The chairman and CEO of transport and logistics giant XPO Logistics Inc. said late yesterday the company does not plan to be on the acquisition trail in 2017, saying it spends no time exploring possible acquisitions and does not have a mergers and acquisitions team in place.
Bradley S. Jacobs said in a phone interview that XPO remains focused on maximizing the value generated by the 17 acquisitions made since 2011. In fact, the absence of M&A activity has supplied a tailwind to Greenwich, Conn.-based XPO's free cash flow, which had been constrained in prior years due to one-time acquisition costs and the front-end expense of building out the company's physical and IT infrastructure, Jacobs said.
In 2017 and 2018, XPO expects free cash flow, calculated as operating cash flow minus capital expenditures, to total $900 million, with about $350 million of that expected this year. It generated $210 million in free cash last year.
Jacobs said XPO will grow its free cash flow at a faster rate than its expansion of earnings before interest, taxes, depreciation, and amortization, known more commonly by the acronym EBITDA. Jacobs said the company expects a 10-percent EBITDA margin in 2018, which would be a 2-percentage-point improvement over 2016 levels.
Jacobs' comments came as XPO reported its fourth-quarter and full-year 2016 results, with fourth-quarter revenue up 10 percent, to $3.68 billion, and a net income of $27.3 million, compared to a net loss of $62.8 million in the same period in 2015 For the year, revenue hit $14.6 billion, up 91.8 percent from 2015. Net income was $63.1 million versus a net loss of $245.9 million in 2015. The 2016 tally was heavily skewed by full-year results from the former Con-way Inc., the transport and logistics provider, and the former Norbert Dentressangle, the French trucking and logistics concern. XPO acquired both companies during 2015 for a combined $6.5 billion.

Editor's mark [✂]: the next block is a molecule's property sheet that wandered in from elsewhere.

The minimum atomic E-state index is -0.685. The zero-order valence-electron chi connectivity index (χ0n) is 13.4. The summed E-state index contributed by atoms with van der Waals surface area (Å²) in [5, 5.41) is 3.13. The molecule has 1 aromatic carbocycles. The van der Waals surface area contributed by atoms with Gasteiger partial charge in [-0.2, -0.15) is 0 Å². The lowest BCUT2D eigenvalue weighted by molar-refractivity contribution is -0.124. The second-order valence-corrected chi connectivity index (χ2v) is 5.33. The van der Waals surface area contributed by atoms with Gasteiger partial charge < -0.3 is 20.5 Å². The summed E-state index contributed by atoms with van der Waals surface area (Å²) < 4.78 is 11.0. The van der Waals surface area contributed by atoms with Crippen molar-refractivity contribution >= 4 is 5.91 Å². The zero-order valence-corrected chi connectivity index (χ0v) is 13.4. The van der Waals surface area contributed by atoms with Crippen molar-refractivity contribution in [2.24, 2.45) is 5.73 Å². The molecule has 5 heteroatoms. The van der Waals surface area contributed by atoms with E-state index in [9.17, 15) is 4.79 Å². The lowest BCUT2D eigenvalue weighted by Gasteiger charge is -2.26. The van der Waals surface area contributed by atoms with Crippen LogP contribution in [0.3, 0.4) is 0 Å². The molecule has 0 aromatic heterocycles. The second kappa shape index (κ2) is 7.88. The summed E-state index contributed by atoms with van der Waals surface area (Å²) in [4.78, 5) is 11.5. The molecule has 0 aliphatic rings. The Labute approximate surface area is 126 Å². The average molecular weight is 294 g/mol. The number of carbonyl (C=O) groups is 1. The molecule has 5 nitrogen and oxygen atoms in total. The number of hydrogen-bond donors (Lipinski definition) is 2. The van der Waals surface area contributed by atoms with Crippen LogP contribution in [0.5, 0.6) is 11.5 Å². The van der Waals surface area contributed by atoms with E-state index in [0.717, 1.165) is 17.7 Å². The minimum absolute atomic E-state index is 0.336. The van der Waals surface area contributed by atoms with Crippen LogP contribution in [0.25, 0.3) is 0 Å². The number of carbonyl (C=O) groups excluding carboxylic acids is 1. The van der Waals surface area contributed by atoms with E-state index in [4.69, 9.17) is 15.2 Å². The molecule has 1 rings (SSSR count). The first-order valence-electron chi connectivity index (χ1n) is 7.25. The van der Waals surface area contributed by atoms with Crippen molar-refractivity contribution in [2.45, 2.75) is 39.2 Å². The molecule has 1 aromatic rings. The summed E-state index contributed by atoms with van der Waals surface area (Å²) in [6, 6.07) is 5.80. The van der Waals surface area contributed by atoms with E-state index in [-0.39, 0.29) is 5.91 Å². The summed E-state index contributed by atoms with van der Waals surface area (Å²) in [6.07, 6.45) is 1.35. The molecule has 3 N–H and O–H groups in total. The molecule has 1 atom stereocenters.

XPO said gains were driven by strong performances in its North American less-than-truckload (LTL) unit, with fourth-quarter operating income of $84 million versus an operating loss of $6.1 million in 2015's fourth quarter, and by its European logistics operation, which landed a number of e-commerce and cold-chain contracts in the quarter. The organic growth in Europe was somewhat negated by the impact of unfavorable foreign exchange rates, the company said. Jacobs said the outlook for the European economy is brightening, though the company's transport operations there were not star performers, due in part to lackluster pricing trends for trucking services.
XPO's next significant move is expected to be the formal springtime launch of an integrated supply chain-LTL-last mile delivery service. The program has unofficially begun with a small group of customers. XPO has a strong last-mile operation from its 2013 acquisition of 3PD Inc., a Marietta, Ga.-based provider considered one of the leaders in the specialized and fast-growing segment, as well as from subsequent smaller acquisitions of last-mile vendors.